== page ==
v. Dibdin   and Tahsildar Singh v. State of U.P.. The
law is trite. A proviso must be limited to the subject
matter of the enacting clause. It is a settled rule of
construction that a proviso must prima facie be read
and considered in relation to the principal matter to
which   it   is   a   proviso.   It   is   not   a   separate   or
independent enactment. 'Words are dependent on the

principal enacting words, to which they are tacked as
a proviso. They cannot be read as divorced from their
context' (1912 A.C. 544). If the rule of construction is
that prima facie a proviso should be limited in its
operation to the subject matter of the enacting clause,
the stand  we have taken  is sound. To expand  the
enacting clause, inflated by the proviso, sins against
the fundamental rule of construction that a proviso
must be considered in relation to the principal matter
to which it stands as a proviso. A proviso ordinarily is
but a proviso, although the golden rule is to read the
whole   section,   inclusive   of   the   proviso,   in   such
manner that they mutually throw light on each other
and result in a harmonious construction. 
"The   proper   course   is   to   apply   the   broad
general rule of construction which is that a section or
enactment must be construed as a whole each portion
throwing light if need be on the rest. 
The   true   principle   undoubtedly   is,   that   the
sound interpretation and meaning of the statute, on a
view   of   the   enacting   clause,   saving   clause,   and
proviso, taken and construed together is to prevail. 
(Maxwell on Interpretation of Statutes, 10th
Edn. P. 162)”
17 In   support   of   his   submission   that   Section   372   cannot   be
applied in isolation and that it should be read along with Section 378, he
has placed reliance upon the observations of the Honourable Supreme
Court in paragraphs 15 and 16 of it's judgment in the matter of Satya Pal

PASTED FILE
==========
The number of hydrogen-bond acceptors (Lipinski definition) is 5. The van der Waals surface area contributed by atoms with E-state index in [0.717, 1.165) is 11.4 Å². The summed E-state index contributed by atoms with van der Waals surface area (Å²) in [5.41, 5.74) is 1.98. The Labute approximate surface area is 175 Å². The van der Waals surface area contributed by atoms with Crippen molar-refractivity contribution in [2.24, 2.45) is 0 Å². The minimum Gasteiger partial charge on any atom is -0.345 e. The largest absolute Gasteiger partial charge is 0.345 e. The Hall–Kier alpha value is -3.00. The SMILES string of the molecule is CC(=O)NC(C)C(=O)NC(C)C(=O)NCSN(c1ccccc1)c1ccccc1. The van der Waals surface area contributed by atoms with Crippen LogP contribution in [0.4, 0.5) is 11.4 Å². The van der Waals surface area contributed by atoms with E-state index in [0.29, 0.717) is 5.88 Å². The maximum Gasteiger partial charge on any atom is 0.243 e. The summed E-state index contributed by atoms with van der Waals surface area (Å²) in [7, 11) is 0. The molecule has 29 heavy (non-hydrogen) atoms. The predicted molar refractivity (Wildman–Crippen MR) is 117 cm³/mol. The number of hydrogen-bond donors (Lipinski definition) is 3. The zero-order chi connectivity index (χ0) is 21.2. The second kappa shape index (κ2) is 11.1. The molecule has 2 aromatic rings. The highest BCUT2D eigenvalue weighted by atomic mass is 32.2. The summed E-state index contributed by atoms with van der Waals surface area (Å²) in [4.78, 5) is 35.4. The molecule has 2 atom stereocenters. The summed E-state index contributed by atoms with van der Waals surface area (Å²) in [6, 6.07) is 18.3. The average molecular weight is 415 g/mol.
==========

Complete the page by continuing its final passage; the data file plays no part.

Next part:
Singh vs. State of M.P., 2016(1) Supreme Court Journal 691, which read
as under:­
“15. Thus, from a reading of the abovesaid legal position
laid down by this Court in the cases referred to supra,
it is abundantly clear that the proviso to Section 372
of Cr.P.C. must be read along with its main enactment

i.e.  Section 372 itself and together with sub­Section
(3) to Section 378 of Cr.P.C. otherwise the substantive
provision of  Section 372 of Cr.P.C. will be rendered
nugatory, as it clearly states that no appeal shall lie
from   any   judgment   or   order   of   a   Criminal   Court
except as provided by Cr.P.C..
16. Thus, to conclude on the legal issue: “Whether the
appellant herein, being the father of the deceased, has
statutory right to prefer an appeal to the High Court
against the order of acquittal under proviso to Section
372 of Cr.P.C. without obtaining the leave of the High
Court as required under sub­Section (3) to  Section
378 of Cr.P.C.”, this Court is of the view that the right
of questioning the correctness of the judgment and
order of acquittal by preferring an appeal to the High
Court is conferred upon the victim including the legal
heir and others, as defined under  Section 2(wa) of
Cr.P.C., under proviso to  Section 372, but only after
obtaining   the leave  of  the  High   Court  as  required
under sub­Section (3) to  Section 378 of Cr.P.C. The